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Has anyone ever successfully lobbied a utility

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Has anyone ever successfully lobbied a utility

Old 02-05-2018, 07:22 AM
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Default Has anyone ever successfully lobbied a utility

to provide services to your neighborhood? I've heard stories of petitions signed to get municipal water/sewer, or cable service to a neighborhood, but I don't think I've ever known someone who had firsthand experience and was successful.
Old 02-05-2018, 07:28 AM
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Depends. Best thing would be to lobby the twown to get on the utility about providing service to all residents if they are going to use the right of ways.
Old 02-05-2018, 07:43 AM
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Depending on your local govt structure, you want to get those elected officials lobbying for you. They will have a much better chance of being successful.
Old 02-05-2018, 07:56 AM
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To answer your question yes-
However there are so many variables in what you are asking you wont get a straight answer from anyone.
The best approach is to get a plan and several neighbors and set up a meeting with the town officials.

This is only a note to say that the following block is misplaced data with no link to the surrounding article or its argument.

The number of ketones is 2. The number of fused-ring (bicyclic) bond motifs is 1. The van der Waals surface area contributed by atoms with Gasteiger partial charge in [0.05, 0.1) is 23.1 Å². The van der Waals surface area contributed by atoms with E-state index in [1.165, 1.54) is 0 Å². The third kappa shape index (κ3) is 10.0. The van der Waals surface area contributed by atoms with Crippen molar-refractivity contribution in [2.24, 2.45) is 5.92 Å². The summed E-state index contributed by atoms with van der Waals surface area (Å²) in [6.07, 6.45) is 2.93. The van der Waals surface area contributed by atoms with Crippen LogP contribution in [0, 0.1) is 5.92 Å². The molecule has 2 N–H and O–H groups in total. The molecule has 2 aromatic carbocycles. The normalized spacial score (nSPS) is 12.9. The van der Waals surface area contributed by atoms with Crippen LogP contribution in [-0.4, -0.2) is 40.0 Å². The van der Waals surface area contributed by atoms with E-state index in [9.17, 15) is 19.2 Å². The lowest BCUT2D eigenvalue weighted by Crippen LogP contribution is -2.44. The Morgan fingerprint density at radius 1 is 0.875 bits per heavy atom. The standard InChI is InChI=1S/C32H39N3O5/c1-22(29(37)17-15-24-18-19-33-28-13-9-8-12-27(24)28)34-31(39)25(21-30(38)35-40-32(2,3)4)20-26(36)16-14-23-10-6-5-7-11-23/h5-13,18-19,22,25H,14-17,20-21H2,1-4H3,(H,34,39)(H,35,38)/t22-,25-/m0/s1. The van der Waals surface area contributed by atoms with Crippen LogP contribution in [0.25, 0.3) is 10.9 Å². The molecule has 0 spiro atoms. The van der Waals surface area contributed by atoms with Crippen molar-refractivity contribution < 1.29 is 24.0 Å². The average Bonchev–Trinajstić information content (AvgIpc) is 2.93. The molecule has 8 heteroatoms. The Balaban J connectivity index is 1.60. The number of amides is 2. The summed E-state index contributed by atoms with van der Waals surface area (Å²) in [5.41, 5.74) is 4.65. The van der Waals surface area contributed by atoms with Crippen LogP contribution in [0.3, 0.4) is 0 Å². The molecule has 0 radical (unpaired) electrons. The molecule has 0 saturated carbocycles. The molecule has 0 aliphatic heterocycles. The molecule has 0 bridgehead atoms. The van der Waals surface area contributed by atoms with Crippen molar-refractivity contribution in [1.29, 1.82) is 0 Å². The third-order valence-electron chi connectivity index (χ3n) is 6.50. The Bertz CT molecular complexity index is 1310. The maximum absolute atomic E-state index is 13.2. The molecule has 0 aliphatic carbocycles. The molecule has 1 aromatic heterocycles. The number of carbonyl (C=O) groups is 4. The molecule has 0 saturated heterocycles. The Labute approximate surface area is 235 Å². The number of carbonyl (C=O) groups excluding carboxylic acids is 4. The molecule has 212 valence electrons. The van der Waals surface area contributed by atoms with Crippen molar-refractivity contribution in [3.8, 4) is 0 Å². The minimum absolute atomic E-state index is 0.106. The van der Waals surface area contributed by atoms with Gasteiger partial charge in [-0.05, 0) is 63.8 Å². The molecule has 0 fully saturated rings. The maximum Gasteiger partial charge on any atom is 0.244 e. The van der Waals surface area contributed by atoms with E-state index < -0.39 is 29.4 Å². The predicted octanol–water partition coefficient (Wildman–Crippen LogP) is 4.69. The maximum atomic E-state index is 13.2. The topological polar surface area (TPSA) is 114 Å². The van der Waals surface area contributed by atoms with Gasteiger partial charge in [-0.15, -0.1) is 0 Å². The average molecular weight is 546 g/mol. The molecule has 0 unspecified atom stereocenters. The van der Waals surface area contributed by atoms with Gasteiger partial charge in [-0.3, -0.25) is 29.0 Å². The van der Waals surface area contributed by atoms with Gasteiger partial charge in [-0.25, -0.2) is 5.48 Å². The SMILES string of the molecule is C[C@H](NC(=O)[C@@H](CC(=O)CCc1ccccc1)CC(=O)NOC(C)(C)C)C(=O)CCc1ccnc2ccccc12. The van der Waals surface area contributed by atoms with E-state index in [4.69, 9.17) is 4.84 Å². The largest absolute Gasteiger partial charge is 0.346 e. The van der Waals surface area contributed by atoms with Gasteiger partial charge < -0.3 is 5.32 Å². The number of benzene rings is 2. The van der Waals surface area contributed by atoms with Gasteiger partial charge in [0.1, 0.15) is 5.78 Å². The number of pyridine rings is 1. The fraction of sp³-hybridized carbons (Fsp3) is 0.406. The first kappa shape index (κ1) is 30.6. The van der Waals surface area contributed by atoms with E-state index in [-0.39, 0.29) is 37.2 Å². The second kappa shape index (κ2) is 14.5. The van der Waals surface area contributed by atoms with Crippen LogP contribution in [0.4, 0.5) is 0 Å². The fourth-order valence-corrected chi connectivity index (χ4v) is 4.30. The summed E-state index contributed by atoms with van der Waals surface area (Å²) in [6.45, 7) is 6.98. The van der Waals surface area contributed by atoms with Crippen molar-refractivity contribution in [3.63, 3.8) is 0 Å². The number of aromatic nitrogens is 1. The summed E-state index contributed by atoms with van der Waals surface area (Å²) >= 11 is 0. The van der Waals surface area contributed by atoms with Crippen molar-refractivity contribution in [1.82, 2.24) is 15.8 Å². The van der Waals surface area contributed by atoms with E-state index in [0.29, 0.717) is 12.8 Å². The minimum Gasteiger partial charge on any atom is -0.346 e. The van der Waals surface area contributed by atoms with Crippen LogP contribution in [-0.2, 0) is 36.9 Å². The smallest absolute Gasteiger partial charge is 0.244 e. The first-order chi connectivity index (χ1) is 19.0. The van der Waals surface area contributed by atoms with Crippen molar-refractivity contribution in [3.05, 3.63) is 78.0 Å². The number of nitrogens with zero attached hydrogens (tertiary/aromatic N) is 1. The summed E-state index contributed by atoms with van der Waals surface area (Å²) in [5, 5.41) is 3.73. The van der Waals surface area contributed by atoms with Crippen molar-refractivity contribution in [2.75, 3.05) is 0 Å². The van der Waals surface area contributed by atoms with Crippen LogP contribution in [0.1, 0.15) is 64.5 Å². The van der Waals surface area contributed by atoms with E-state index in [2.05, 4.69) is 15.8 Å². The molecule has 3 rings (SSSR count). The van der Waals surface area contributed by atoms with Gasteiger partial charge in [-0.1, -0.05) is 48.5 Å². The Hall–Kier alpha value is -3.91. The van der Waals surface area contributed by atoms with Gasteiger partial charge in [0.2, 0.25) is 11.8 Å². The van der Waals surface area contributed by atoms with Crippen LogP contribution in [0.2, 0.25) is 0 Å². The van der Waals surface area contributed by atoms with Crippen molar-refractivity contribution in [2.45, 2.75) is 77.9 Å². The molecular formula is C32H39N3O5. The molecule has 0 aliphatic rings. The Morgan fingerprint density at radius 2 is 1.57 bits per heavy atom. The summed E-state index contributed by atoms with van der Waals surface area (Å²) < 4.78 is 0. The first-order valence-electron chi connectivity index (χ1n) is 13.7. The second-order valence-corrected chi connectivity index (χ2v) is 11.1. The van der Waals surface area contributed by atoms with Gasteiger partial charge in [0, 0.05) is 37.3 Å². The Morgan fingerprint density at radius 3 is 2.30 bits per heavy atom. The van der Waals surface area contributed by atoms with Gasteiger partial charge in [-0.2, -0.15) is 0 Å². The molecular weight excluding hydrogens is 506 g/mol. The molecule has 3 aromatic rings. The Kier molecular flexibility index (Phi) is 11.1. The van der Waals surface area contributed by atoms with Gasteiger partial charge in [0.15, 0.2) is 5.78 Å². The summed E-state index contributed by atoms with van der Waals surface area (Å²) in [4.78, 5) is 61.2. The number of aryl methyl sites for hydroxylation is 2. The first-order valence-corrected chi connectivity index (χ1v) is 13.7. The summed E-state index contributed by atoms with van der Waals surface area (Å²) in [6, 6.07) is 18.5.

What exactly are you looking for? how many people in the neighborhood will participate in lobbying and buying the services that are brought into the neighborhood?
Old 02-05-2018, 08:10 AM
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We live in the county now. Trying to get natural gas service to the neighborhood so I can jettison the propane racket. We have about 70 homes. I have no idea if other residents are interested, but I would be surprised if more than half weren't.
Old 02-05-2018, 08:32 AM
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You need to get word out to the folks in the neighborhood to gauge just how much interest there is. They will likely have to pay for the connection at the house, the conversion of all devices and the line to the street and associated tap-in. If you get coordinated enough, you all might be able to save on contractors costs by doing a group buy.

However, if you can get enough of them to be interested, you can convince the gas company to price out the cost to get down the street, and maybe justify it.
Old 02-05-2018, 08:42 AM
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Originally Posted by km1125 View Post